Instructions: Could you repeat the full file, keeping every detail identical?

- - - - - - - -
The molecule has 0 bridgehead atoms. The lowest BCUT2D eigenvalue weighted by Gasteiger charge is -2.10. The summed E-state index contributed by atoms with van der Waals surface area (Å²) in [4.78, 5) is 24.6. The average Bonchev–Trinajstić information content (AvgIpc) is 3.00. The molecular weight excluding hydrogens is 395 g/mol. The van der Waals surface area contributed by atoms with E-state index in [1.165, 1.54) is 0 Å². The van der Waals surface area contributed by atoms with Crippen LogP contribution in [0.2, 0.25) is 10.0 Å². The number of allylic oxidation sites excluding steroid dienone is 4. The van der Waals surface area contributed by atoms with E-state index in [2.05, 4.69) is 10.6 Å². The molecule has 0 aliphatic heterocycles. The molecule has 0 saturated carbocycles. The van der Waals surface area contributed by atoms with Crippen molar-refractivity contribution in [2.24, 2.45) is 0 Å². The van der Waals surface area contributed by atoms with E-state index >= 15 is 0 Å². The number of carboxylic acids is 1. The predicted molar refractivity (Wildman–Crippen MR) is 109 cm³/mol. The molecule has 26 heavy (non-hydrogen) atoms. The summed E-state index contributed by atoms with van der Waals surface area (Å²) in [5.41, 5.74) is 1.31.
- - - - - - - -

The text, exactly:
The molecule has 0 bridgehead atoms. The lowest BCUT2D eigenvalue weighted by Gasteiger charge is -2.10. The summed E-state index contributed by atoms with van der Waals surface area (Å²) in [4.78, 5) is 24.6. The average Bonchev–Trinajstić information content (AvgIpc) is 3.00. The molecular weight excluding hydrogens is 395 g/mol. The van der Waals surface area contributed by atoms with E-state index in [1.165, 1.54) is 0 Å². The van der Waals surface area contributed by atoms with Crippen LogP contribution in [0.2, 0.25) is 10.0 Å². The number of allylic oxidation sites excluding steroid dienone is 4. The van der Waals surface area contributed by atoms with E-state index in [2.05, 4.69) is 10.6 Å². The molecule has 0 aliphatic heterocycles. The molecule has 0 saturated carbocycles. The van der Waals surface area contributed by atoms with Crippen molar-refractivity contribution in [2.24, 2.45) is 0 Å². The van der Waals surface area contributed by atoms with E-state index >= 15 is 0 Å². The number of carboxylic acids is 1. The predicted molar refractivity (Wildman–Crippen MR) is 109 cm³/mol. The molecule has 26 heavy (non-hydrogen) atoms. The summed E-state index contributed by atoms with van der Waals surface area (Å²) in [5.41, 5.74) is 1.31.